EXCLUSIVE: This Entrepreneur Built A $12M Company With A 100% Remote Team. Here’s How She Runs It
A little while ago, we did a Q&A with an amazing entrepreneur who did what all great founders do: Get frustrated with a problem. Then solve it.
The way she did this was by creating a universal, truly global co-working operation — and one that’s now grown to $12M in value, world-class investor backing and a newly minted partnership with the co-working giant itself, WeWork.
If you recall, Great Briton Leanne Beesley built and launched Coworker.com in just three years. And she runs with a 100% remote team, all the while traveling the world.
(Just check her IG. It’s super lit.)
Well, we still have more beastly Beeesley gems to share.
In Part II of this interview, Leanne breaks down how she runs a fully remote team of 19 folks across 11 countries, the biggest mistake she made, and how one minor change changed everything about her business.
For the better. Enjoy.
How do you run your team?
We’re a fully remote/distributed team of 19 people spanning across 11 countries. As a startup founder, the biggest mistake I made during our first two years of Coworker was not delegating enough or focusing on the team.
Coming from a freelancer and solopreneur background—where your worth is based on your personal output—I was totally self absorbed in my own “busy work” and my inability to delegate was a massive bottleneck hindering our growth. I cringe now looking back at how inefficiently I used to run the team. Management and leadership were definitely my major weakness.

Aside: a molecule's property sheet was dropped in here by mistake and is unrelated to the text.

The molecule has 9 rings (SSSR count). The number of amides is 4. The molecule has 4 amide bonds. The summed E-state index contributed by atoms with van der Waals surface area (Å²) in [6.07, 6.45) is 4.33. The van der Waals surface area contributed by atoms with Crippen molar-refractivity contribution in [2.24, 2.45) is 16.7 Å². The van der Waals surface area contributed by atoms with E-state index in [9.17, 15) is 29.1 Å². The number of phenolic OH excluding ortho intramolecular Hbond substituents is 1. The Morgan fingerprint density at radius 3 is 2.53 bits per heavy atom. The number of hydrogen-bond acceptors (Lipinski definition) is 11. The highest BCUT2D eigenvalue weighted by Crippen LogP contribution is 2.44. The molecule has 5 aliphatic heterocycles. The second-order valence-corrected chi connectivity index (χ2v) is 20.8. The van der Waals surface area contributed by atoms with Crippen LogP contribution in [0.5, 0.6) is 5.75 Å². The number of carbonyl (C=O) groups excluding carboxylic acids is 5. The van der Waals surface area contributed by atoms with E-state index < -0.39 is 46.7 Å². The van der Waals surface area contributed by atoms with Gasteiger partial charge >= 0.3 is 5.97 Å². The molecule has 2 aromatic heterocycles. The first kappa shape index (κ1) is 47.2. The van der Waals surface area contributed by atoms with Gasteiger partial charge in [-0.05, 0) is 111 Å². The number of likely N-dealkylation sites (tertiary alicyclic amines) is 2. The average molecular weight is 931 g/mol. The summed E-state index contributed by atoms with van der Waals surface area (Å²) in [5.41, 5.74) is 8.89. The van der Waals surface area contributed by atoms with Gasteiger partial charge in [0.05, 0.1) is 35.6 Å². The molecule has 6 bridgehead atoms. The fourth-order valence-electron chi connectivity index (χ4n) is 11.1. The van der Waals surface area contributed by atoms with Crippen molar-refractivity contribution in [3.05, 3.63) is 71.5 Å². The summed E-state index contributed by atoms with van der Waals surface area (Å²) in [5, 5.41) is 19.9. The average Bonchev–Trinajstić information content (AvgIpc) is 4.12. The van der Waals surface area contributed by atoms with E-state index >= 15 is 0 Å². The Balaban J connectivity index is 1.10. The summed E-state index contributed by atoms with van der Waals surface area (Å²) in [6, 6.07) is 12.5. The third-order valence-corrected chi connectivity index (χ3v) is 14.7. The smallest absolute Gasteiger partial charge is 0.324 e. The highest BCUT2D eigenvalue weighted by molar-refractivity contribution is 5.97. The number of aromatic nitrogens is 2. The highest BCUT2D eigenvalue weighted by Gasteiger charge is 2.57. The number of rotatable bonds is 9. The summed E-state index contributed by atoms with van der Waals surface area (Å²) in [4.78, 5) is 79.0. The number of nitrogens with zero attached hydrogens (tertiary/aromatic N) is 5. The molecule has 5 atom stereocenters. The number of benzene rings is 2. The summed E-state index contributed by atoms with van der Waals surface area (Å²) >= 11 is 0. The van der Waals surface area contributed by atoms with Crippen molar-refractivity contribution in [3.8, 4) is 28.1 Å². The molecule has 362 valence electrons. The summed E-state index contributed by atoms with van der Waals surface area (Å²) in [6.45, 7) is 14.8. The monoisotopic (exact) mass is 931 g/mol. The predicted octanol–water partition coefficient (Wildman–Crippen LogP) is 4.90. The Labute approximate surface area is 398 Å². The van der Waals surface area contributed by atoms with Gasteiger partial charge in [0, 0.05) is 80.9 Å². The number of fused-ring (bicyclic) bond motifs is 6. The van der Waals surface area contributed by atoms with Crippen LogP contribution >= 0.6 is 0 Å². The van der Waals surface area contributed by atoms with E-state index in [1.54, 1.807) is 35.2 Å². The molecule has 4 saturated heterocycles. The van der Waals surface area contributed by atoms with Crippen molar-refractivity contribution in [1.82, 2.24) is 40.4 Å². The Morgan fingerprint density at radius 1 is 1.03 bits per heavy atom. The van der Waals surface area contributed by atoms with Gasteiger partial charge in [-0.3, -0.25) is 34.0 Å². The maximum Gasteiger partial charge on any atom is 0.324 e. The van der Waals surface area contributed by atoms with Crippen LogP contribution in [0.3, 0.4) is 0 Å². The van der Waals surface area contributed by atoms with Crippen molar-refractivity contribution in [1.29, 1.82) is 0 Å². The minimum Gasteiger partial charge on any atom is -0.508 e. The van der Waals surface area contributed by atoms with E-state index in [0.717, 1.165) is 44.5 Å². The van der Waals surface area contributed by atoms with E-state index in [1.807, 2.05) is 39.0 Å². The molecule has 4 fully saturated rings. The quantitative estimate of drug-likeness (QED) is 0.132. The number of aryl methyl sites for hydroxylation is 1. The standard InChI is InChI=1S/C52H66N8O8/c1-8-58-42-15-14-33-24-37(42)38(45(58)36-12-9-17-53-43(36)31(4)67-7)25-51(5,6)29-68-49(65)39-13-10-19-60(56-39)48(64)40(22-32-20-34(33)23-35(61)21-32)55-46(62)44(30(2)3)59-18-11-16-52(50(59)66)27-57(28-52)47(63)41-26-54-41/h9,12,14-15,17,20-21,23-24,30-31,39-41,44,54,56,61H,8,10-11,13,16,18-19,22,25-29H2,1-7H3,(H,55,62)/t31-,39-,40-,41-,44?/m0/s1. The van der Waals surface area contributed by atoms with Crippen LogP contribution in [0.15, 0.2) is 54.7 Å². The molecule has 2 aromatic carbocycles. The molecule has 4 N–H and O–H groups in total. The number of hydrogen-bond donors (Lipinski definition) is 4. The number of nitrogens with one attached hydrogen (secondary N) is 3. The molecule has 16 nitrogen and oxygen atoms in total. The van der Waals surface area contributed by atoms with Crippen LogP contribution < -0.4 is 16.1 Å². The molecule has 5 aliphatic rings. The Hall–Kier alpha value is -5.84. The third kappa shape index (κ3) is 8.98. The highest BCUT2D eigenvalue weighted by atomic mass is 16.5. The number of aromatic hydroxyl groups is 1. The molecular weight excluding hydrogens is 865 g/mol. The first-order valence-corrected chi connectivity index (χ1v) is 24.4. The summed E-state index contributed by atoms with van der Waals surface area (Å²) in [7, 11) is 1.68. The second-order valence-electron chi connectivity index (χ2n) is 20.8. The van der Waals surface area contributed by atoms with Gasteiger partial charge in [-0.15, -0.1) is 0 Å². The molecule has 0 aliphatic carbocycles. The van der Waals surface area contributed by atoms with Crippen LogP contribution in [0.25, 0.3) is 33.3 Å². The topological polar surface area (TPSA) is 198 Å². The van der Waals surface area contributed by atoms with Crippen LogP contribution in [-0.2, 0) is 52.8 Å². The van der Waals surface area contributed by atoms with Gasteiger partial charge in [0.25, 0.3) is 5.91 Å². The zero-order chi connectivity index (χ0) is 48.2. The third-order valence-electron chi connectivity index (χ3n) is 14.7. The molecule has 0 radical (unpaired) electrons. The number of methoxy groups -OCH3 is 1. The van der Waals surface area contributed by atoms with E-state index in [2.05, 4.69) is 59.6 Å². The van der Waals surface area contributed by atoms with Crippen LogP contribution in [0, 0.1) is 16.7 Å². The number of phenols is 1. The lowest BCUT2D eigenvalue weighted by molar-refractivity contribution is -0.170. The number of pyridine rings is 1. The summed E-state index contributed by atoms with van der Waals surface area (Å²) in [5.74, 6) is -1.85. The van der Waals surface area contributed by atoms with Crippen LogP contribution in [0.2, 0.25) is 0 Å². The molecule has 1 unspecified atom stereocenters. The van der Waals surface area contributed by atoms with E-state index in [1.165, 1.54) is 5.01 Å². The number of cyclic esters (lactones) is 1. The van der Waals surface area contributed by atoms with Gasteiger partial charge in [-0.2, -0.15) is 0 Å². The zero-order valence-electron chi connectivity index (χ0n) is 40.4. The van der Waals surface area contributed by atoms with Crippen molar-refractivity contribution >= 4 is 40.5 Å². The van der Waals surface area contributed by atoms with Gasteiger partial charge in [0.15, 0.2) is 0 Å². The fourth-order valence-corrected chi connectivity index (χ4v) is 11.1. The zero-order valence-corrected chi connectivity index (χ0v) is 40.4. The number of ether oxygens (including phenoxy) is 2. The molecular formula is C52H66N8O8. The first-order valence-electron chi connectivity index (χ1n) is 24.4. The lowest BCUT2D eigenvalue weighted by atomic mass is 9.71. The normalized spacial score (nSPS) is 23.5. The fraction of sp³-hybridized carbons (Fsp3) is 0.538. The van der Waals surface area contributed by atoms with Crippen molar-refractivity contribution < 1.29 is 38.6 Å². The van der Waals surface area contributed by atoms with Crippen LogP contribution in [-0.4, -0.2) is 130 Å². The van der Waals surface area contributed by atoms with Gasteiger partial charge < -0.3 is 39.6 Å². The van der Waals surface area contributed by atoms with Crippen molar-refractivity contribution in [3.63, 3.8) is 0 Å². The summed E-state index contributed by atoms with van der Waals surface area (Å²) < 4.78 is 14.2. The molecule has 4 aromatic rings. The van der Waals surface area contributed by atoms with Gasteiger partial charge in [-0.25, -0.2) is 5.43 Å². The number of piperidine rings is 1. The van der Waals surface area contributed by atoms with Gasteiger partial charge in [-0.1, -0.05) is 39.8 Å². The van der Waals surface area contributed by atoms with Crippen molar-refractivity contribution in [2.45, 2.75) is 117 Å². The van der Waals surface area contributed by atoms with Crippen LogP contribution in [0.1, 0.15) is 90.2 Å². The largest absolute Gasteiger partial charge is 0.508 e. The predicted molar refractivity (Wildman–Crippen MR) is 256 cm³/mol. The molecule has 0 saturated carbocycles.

In late 2017 I read “High Output Management” by former Intel CEO Andrew Grove. This book totally changed our trajectory and the way I run things.
As I read through it, it dawned on me that I had been so focused on my own personal output that I wasn’t even thinking about the output of my team members. But optimizing the collective output of the team would have a much bigger impact on our growth than my own singular output ever could. It was like a light-bulb went off in my head!
Then what happened?
The next day, I totally restructured the company and the way I run the team.
What was the first thing you changed?
Instead of trying to manage everyone myself, I identified which members of our team already demonstrated leadership qualities and moved them into senior leadership roles with other team members reporting into them.
I also created extremely detailed job descriptions for everyone, with every responsibility clearly defined along with their KPIs outlined and a list of what they need to report on a daily, weekly and monthly basis. These get updated every quarter to reflect any changes in their role.